DAP: Sourcing water from Pahang not a long-term solution

Posted on July 23, 2010. Filed under: Water resource |


KLANG, July 23 — The DAP’s Charles Santiago has accused the federal government of manufacturing claims that Selangor faced water rationing, pointing out that a plan to tap supply from Pahang was not a viable solution to growing demand.

He claimed the RM9 billion Pahang-Selangor Raw Water Transfer Project would fail because it would only ensure enough supply for 15 years.

He argued that the federal government had already unwittingly admitted the inter-state water project was not a viable solution.

He pointed out that Energy, Green Technology and Water Deputy Minister Noriah Kasnon, in a report in The Star on July 21, had said the project was “needed to secure Selangor’s (water) supply until 2025”.

“That’s RM9 billion for just 15 years. What happens next?” he asked.

He also express doubts if the planned Kelau dam in Pahang, which is supposed to be the source of water, will be able to supply Selangor with 1,150 million litres of water a day.

He argues that even if the dam is built, there is no guarantee that there will be rain to fill it.

“No study on the impact on climate change was carried out when the dam was first proposed in 1998, despite our demands,” said Santiago (picture), who is also the co-ordinator of the Coalition Against the Privatisation of Water.

He claimed the federal government was pressing ahead due to pressure from contractors who are demanding to be paid.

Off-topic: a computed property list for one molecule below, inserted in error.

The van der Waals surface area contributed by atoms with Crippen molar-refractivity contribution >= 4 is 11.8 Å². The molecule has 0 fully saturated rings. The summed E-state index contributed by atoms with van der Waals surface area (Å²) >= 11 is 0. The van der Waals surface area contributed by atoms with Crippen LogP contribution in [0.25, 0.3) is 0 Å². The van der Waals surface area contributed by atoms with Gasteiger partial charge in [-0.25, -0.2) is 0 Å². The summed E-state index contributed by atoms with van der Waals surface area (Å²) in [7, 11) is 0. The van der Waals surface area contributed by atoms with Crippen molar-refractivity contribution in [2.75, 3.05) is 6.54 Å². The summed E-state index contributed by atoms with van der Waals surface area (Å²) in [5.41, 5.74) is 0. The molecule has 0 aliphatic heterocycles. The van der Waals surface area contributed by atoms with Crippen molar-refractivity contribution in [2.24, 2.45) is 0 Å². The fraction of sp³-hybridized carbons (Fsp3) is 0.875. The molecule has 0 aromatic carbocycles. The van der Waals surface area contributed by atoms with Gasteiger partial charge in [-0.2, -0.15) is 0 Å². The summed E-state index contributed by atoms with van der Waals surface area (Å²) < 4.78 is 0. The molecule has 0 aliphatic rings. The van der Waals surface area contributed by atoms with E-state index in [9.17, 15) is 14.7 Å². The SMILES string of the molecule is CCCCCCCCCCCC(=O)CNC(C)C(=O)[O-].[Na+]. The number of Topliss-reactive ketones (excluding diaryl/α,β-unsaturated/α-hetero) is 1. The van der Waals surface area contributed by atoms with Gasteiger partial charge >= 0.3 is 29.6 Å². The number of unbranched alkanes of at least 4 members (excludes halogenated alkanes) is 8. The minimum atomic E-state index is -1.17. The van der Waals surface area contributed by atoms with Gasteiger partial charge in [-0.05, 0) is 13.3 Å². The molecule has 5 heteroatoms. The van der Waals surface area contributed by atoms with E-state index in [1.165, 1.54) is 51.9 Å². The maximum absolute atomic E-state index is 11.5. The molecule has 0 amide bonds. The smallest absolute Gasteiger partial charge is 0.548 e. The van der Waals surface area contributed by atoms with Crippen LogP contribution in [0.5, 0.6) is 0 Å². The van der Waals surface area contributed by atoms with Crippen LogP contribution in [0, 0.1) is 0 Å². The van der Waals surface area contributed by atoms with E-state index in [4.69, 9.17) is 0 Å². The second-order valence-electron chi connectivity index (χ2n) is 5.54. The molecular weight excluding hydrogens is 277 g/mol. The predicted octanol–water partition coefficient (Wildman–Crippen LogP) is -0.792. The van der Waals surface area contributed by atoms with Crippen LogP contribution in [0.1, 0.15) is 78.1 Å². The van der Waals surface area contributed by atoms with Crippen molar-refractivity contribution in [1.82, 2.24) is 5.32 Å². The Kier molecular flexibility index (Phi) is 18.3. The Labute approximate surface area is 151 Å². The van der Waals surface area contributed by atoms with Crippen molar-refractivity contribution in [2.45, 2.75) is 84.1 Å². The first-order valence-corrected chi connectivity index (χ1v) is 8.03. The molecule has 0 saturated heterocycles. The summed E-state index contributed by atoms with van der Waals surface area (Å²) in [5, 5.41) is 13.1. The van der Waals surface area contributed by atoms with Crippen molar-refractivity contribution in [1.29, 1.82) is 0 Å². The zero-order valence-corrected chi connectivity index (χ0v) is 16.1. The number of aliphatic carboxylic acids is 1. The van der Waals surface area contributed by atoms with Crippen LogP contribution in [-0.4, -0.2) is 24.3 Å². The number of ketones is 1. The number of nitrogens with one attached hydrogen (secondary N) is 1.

He said the Japan Bank for International Cooperation was providing a loan of RM3.8 billion for the project.

“But payments have stalled because there is no progress in the project.”

Although a federal project, the Selangor government’s approval is needed for the acquisition of state land.

However, Mentri Besar Tan Sri Khalid Ibrahim’s administration is in no hurry.

Khalid has already indicated that talks for the project must be discussed collectively with ongoing negotiations on the restructuring of the water services industry in Selangor.

The federal government, however, wants both issues to be negotiated separately.

Santiago said the “manufactured claims” in the press about taps running dry in Selangor, Kuala Lumpur and Putrajaya by 2014 were to force the state to move.

The state, however, maintains that Selangor has enough water to last till 2019.

Santiago pointed out that both the federal and state governments were using different methodologies to arrive at their respective claims.

However, he urged both sides to stop “politicising water” but to work together to find a long-term solution.

He said the federal government should start by making public an audit report on Syarikat Bekalan Air Selangor Sdn Bhd, which is classified under the Officials Secrets Act.

It is estimated that 35 per cent of all treated water is lost due to leakages or is non-revenue water (NRW).

Santiago said any potential water crisis could be averted just by reducing NRW.

“At least 50 per cent of the water which they propose to supply from the Kelau dam can be reduced by tackling NRW.”

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